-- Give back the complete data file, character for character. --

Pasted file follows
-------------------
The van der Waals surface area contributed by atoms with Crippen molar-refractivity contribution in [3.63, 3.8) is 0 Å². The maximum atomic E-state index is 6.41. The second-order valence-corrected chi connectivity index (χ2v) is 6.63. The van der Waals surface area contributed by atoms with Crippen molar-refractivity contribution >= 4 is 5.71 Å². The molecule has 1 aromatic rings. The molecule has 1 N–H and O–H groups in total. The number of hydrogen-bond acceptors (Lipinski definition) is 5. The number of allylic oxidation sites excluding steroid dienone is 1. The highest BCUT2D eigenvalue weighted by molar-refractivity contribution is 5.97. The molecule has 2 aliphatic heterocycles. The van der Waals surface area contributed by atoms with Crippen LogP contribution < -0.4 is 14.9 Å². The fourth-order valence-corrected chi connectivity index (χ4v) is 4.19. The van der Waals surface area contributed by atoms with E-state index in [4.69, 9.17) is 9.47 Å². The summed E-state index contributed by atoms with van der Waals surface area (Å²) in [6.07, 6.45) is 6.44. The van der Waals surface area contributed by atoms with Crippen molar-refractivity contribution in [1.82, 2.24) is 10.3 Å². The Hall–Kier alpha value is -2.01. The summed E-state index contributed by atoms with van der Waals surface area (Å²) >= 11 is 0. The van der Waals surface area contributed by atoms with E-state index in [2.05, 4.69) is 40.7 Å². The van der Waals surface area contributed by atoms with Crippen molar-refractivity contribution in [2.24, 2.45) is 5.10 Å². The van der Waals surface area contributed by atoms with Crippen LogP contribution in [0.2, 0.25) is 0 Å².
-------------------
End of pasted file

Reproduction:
The van der Waals surface area contributed by atoms with Crippen molar-refractivity contribution in [3.63, 3.8) is 0 Å². The maximum atomic E-state index is 6.41. The second-order valence-corrected chi connectivity index (χ2v) is 6.63. The van der Waals surface area contributed by atoms with Crippen molar-refractivity contribution >= 4 is 5.71 Å². The molecule has 1 aromatic rings. The molecule has 1 N–H and O–H groups in total. The number of hydrogen-bond acceptors (Lipinski definition) is 5. The number of allylic oxidation sites excluding steroid dienone is 1. The highest BCUT2D eigenvalue weighted by molar-refractivity contribution is 5.97. The molecule has 2 aliphatic heterocycles. The van der Waals surface area contributed by atoms with Crippen LogP contribution < -0.4 is 14.9 Å². The fourth-order valence-corrected chi connectivity index (χ4v) is 4.19. The van der Waals surface area contributed by atoms with E-state index in [4.69, 9.17) is 9.47 Å². The summed E-state index contributed by atoms with van der Waals surface area (Å²) in [6.07, 6.45) is 6.44. The van der Waals surface area contributed by atoms with Crippen molar-refractivity contribution in [1.82, 2.24) is 10.3 Å². The Hall–Kier alpha value is -2.01. The summed E-state index contributed by atoms with van der Waals surface area (Å²) >= 11 is 0. The van der Waals surface area contributed by atoms with E-state index in [2.05, 4.69) is 40.7 Å². The van der Waals surface area contributed by atoms with Crippen molar-refractivity contribution in [2.24, 2.45) is 5.10 Å². The van der Waals surface area contributed by atoms with Crippen LogP contribution in [0.2, 0.25) is 0 Å².